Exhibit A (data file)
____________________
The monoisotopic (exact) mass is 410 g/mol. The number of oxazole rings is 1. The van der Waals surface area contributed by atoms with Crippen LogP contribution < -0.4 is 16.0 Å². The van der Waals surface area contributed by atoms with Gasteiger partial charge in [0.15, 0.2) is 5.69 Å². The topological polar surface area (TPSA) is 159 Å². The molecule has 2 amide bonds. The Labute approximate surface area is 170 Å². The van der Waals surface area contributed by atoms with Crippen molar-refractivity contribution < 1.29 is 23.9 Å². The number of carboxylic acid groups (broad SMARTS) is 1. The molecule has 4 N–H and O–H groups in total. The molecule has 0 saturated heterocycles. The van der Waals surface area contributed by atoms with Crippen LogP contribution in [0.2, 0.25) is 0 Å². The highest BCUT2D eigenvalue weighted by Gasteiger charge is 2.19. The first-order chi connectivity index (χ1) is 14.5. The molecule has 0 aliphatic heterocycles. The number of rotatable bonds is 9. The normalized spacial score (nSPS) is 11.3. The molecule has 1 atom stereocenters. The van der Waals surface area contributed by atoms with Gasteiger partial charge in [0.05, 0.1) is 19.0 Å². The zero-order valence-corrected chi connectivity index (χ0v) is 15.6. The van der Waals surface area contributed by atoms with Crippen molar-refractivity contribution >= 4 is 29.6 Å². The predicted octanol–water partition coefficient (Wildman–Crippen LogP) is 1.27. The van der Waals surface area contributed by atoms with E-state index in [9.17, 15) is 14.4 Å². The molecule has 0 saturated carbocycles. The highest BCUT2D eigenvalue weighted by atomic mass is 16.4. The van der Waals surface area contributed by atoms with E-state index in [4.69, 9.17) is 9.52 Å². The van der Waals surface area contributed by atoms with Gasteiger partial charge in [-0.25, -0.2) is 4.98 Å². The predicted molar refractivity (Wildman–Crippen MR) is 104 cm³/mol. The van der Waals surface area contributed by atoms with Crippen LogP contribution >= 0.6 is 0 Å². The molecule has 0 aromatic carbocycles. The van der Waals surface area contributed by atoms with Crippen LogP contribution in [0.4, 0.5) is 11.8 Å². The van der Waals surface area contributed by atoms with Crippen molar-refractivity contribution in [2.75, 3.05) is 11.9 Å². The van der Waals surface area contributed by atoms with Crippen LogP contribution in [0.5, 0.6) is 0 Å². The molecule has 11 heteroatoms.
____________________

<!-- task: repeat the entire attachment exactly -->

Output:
The monoisotopic (exact) mass is 410 g/mol. The number of oxazole rings is 1. The van der Waals surface area contributed by atoms with Crippen LogP contribution < -0.4 is 16.0 Å². The van der Waals surface area contributed by atoms with Gasteiger partial charge in [0.15, 0.2) is 5.69 Å². The topological polar surface area (TPSA) is 159 Å². The molecule has 2 amide bonds. The Labute approximate surface area is 170 Å². The van der Waals surface area contributed by atoms with Crippen molar-refractivity contribution < 1.29 is 23.9 Å². The number of carboxylic acid groups (broad SMARTS) is 1. The molecule has 4 N–H and O–H groups in total. The molecule has 0 saturated heterocycles. The van der Waals surface area contributed by atoms with Crippen LogP contribution in [0.2, 0.25) is 0 Å². The highest BCUT2D eigenvalue weighted by Gasteiger charge is 2.19. The first-order chi connectivity index (χ1) is 14.5. The molecule has 0 aliphatic heterocycles. The number of rotatable bonds is 9. The normalized spacial score (nSPS) is 11.3. The molecule has 1 atom stereocenters. The van der Waals surface area contributed by atoms with Gasteiger partial charge in [0.05, 0.1) is 19.0 Å². The zero-order valence-corrected chi connectivity index (χ0v) is 15.6. The van der Waals surface area contributed by atoms with Crippen molar-refractivity contribution >= 4 is 29.6 Å². The predicted octanol–water partition coefficient (Wildman–Crippen LogP) is 1.27. The van der Waals surface area contributed by atoms with E-state index in [9.17, 15) is 14.4 Å². The molecule has 0 saturated carbocycles. The highest BCUT2D eigenvalue weighted by atomic mass is 16.4. The van der Waals surface area contributed by atoms with E-state index in [4.69, 9.17) is 9.52 Å². The van der Waals surface area contributed by atoms with Gasteiger partial charge in [-0.25, -0.2) is 4.98 Å². The predicted molar refractivity (Wildman–Crippen MR) is 104 cm³/mol. The van der Waals surface area contributed by atoms with Crippen LogP contribution >= 0.6 is 0 Å². The molecule has 0 aromatic carbocycles. The van der Waals surface area contributed by atoms with Crippen LogP contribution in [0.4, 0.5) is 11.8 Å². The van der Waals surface area contributed by atoms with Crippen molar-refractivity contribution in [2.75, 3.05) is 11.9 Å². The van der Waals surface area contributed by atoms with Crippen LogP contribution in [0.5, 0.6) is 0 Å². The molecule has 11 heteroatoms.